Daha Az İşçi, Daha Düşük Ücret de Krizden Çıkarmıyor…
Mustafa Sönmez27.03.2010, CumartesiAlavere,dalavere, Kürt Memet Nöbete!...Kapitalizmin bu değişmez krizden çıkma oyunu, yine tekrarlanıyor. İşverenler, bir…
A big uptick in exports was a major driver of the Turkish economy’s 21.7% growth rate in the second quarter, but how much Turkey could sustain the trend is open to question as its producers remain heavily reliant on imported inputs and appear to have benefited from an unlikely silver lining of the COVID-19 pandemic.
The massive growth rate, announced earlier this month, owed much to the strong base effect from the second quarter of 2020 when the economy shrank by more than 10%, but there was clearly a growth momentum as well, marked by an increase in exports. While the revival of domestic demand contributed nearly 14 percentage points to the expansion, exports contributed almost 11 points. New investments stood out as another driver, fueled by the depletion of stocks during the pandemic. Yet the revival of the industry produced also some headwinds, namely an increased need for imported materials. Hence, imports rose as well and the contribution of net exports to growth was about 7 percentage points.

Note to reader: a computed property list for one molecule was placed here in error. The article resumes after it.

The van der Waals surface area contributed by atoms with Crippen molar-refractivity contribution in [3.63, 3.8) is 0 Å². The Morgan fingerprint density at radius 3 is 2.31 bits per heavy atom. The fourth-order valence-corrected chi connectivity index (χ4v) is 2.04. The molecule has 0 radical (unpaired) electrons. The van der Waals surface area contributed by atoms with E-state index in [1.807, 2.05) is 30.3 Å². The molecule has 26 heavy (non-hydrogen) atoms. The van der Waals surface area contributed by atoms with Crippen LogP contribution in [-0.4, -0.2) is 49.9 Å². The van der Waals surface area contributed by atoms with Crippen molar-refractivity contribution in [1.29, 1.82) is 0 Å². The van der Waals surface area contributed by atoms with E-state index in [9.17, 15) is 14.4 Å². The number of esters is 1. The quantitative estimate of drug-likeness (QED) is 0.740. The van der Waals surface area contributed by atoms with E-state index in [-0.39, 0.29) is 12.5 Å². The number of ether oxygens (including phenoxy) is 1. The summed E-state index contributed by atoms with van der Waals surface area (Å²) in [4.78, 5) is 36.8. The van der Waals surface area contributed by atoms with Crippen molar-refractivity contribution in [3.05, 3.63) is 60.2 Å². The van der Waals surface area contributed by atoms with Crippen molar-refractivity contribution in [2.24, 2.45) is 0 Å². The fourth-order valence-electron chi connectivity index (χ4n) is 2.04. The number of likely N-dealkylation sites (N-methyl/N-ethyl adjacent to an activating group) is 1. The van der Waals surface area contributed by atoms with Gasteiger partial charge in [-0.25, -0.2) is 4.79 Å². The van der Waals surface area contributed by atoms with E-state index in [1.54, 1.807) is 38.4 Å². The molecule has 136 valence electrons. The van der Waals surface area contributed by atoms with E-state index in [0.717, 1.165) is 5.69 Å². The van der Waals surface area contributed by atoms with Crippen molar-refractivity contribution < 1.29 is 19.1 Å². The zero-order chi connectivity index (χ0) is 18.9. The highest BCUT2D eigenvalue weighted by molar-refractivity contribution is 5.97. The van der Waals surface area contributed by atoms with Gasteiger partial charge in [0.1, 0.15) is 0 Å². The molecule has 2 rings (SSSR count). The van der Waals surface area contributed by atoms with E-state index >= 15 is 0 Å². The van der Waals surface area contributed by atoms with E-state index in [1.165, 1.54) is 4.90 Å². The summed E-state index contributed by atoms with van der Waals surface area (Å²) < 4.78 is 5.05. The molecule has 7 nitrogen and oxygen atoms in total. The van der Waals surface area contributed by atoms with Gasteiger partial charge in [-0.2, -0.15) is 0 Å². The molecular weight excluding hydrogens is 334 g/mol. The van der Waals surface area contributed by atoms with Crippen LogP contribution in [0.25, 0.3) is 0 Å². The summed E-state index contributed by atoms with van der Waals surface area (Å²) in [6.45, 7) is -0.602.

The positive impact of exports on growth and the balance of payments has continued in the third quarter, early indicators show.
According to Trade Ministry data, exports rose 37% to more than $140 billion in the first eight months of the year, while imports increased 26% to about $170 billion, meaning a foreign trade deficit of nearly $30 billion. On a year-on-year basis, exports were worth $208.4 billion and imports $255.2 billion, making for a deficit of nearly $47 billion. The figures represent a record level in exports and the highest level in imports since 2013.